Tricyclic antidepressants, or TCAs, are used to prevent migraines. They can decrease the frequency, severity, and duration of a migraine. The amount prescribed varies from person to person.
TCAs are commonly taken once a day at bedtime. Your doctor will start you off with a low dose and increase the dose slowly every 1 to 2 weeks. Typically, people respond within 10 days. But the best results may not occur until after you've taken the medication for 4 to 8 weeks.
How do tricyclic antidepressants work?
TCAs work by increasing the chemicals norepinephrine and serotonin in the brain. When these levels are low, there is a greater chance of migraines. So when the level is raised, there is less chance.
What are the possible side effects from using tricyclic antidepressants and what should I do about them?
Common side effects from TCAs include:
- blurred vision
- difficulty urinating
- dizziness when standing, called orthostatic hypotension
- dry mouth
- dry skin
- fast heart rate
- increased appetite
- muscle twitches
- sedation, feeling medicated or sleepy
- sexual dysfunction
- weight gain
If you experience any of the following symptoms, you must seek immediate medical attention.
- altered liver function
- asthma - worsening of symptoms
- glaucoma - worsening
- irregular heartbeat, called cardiac arrhythmia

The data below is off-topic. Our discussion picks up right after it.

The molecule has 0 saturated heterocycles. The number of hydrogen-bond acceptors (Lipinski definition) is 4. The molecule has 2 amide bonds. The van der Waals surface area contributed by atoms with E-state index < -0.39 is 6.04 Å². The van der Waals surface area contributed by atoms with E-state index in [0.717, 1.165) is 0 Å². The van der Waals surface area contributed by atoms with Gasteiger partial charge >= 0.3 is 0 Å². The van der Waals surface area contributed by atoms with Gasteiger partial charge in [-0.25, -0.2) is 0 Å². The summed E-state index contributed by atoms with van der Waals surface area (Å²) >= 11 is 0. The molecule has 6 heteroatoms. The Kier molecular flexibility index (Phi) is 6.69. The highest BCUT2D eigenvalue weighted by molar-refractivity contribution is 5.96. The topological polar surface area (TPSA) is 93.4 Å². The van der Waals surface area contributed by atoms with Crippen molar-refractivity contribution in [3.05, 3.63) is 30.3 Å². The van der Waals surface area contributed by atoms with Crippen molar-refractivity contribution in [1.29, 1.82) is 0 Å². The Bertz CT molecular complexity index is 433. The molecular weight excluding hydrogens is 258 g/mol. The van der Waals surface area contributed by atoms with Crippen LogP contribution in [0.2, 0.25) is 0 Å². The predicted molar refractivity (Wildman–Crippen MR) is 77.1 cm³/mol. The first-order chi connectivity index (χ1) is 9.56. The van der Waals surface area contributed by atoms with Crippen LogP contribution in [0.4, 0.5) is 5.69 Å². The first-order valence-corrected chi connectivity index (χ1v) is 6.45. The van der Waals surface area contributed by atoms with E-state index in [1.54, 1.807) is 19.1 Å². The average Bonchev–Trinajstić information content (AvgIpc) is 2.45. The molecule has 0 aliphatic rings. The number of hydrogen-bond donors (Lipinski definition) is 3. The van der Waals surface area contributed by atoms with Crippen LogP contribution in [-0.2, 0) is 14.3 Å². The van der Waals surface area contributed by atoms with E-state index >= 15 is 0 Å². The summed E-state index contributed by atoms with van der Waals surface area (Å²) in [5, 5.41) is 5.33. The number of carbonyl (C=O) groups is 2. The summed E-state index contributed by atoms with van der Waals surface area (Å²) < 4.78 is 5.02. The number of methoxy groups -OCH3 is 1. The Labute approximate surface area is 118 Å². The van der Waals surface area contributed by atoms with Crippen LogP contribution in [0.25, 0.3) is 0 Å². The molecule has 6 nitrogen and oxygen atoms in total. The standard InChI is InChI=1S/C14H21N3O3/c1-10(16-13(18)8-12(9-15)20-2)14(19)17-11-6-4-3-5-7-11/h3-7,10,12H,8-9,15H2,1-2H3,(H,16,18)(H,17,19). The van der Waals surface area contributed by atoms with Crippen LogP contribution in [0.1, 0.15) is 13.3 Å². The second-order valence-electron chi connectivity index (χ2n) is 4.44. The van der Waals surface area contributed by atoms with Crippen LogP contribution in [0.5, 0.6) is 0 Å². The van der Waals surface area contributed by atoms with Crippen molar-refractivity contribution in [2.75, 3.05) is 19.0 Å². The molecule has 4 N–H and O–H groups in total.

- loss of consciousness
- overdose - potentially fatal
- rashes or other allergic reactions
On the next page, learn about possible drug interactions with TCAs.
What are the possible drug interactions with tricyclic antidepressants?
To help you avoid unnecessary side effects, use caution when taking these medications with other drugs. Tell your doctor about all other drugs you are taking. It's even a good idea to let your doctor see your other prescription containers.
Below is a partial list of drugs that can cause unwanted effects if taken with tricyclic antidepressants. Your doctor can help you know whether or not you can safely take tricyclic antidepressants with the other medications you take.
- Prozac (fluoxetine HCl)
- Luvox (fluvoxamine maleate)
- Paxil (paroxetine HCl)
- Zoloft (sertraline HCl)
- monoamine oxidase inhibitors
Heart Medications Used for Rhythm Abnormalities
- Tambocor (flecainide acetate)
- Rythmol (propafenone HCl)
Sedating Medications Such as Barbiturates
- Luminal Sodium (phenobarbital)
- Seconal Sodium (secobarbital sodium)
- Amytal (amobarbital sodium)
- Bentyl (dicyclomine HCl)
- Ditropan (oxybutynin)